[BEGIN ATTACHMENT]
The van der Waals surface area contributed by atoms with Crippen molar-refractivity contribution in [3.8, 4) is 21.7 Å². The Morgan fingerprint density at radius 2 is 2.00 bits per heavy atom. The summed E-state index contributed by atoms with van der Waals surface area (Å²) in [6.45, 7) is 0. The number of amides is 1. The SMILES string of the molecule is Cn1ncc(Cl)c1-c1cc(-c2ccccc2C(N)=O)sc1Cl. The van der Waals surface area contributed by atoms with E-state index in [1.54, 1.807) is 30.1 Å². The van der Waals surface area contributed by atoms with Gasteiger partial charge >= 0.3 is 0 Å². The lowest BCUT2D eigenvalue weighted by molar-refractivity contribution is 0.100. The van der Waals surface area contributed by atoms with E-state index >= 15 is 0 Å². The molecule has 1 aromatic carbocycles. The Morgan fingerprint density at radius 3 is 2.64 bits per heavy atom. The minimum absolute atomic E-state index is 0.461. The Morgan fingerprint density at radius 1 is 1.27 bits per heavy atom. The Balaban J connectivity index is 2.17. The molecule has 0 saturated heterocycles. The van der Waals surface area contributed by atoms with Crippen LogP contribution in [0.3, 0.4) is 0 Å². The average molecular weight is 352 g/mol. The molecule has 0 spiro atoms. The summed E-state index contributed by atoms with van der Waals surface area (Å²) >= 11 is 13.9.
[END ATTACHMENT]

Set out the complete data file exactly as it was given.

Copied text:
The van der Waals surface area contributed by atoms with Crippen molar-refractivity contribution in [3.8, 4) is 21.7 Å². The Morgan fingerprint density at radius 2 is 2.00 bits per heavy atom. The summed E-state index contributed by atoms with van der Waals surface area (Å²) in [6.45, 7) is 0. The number of amides is 1. The SMILES string of the molecule is Cn1ncc(Cl)c1-c1cc(-c2ccccc2C(N)=O)sc1Cl. The van der Waals surface area contributed by atoms with E-state index in [1.54, 1.807) is 30.1 Å². The van der Waals surface area contributed by atoms with Gasteiger partial charge >= 0.3 is 0 Å². The lowest BCUT2D eigenvalue weighted by molar-refractivity contribution is 0.100. The van der Waals surface area contributed by atoms with E-state index >= 15 is 0 Å². The molecule has 1 aromatic carbocycles. The Morgan fingerprint density at radius 3 is 2.64 bits per heavy atom. The minimum absolute atomic E-state index is 0.461. The Morgan fingerprint density at radius 1 is 1.27 bits per heavy atom. The Balaban J connectivity index is 2.17. The molecule has 0 saturated heterocycles. The van der Waals surface area contributed by atoms with Crippen LogP contribution in [0.3, 0.4) is 0 Å². The average molecular weight is 352 g/mol. The molecule has 0 spiro atoms. The summed E-state index contributed by atoms with van der Waals surface area (Å²) >= 11 is 13.9.